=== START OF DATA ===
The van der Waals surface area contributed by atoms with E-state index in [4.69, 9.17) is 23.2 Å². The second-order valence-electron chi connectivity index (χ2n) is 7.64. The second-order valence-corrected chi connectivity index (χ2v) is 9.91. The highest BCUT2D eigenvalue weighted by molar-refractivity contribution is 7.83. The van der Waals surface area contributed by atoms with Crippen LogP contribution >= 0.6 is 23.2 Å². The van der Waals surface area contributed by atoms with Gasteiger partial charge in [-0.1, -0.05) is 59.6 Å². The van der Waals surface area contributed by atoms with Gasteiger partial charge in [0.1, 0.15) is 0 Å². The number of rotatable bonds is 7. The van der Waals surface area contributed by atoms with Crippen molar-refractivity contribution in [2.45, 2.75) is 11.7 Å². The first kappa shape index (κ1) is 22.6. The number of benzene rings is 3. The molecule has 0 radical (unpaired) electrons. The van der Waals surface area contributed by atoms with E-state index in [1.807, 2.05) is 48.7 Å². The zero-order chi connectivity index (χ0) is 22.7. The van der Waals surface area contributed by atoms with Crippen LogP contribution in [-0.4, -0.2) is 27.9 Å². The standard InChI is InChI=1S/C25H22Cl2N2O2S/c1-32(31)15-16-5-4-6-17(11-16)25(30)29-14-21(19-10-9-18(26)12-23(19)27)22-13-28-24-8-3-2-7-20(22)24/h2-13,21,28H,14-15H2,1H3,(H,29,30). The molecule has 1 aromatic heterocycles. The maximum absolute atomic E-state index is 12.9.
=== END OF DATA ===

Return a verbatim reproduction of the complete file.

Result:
The van der Waals surface area contributed by atoms with E-state index in [4.69, 9.17) is 23.2 Å². The second-order valence-electron chi connectivity index (χ2n) is 7.64. The second-order valence-corrected chi connectivity index (χ2v) is 9.91. The highest BCUT2D eigenvalue weighted by molar-refractivity contribution is 7.83. The van der Waals surface area contributed by atoms with Crippen LogP contribution >= 0.6 is 23.2 Å². The van der Waals surface area contributed by atoms with Gasteiger partial charge in [-0.1, -0.05) is 59.6 Å². The van der Waals surface area contributed by atoms with Gasteiger partial charge in [0.1, 0.15) is 0 Å². The number of rotatable bonds is 7. The van der Waals surface area contributed by atoms with Crippen molar-refractivity contribution in [2.45, 2.75) is 11.7 Å². The first kappa shape index (κ1) is 22.6. The number of benzene rings is 3. The molecule has 0 radical (unpaired) electrons. The van der Waals surface area contributed by atoms with E-state index in [1.807, 2.05) is 48.7 Å². The zero-order chi connectivity index (χ0) is 22.7. The van der Waals surface area contributed by atoms with Crippen LogP contribution in [-0.4, -0.2) is 27.9 Å². The standard InChI is InChI=1S/C25H22Cl2N2O2S/c1-32(31)15-16-5-4-6-17(11-16)25(30)29-14-21(19-10-9-18(26)12-23(19)27)22-13-28-24-8-3-2-7-20(22)24/h2-13,21,28H,14-15H2,1H3,(H,29,30). The molecule has 1 aromatic heterocycles. The maximum absolute atomic E-state index is 12.9.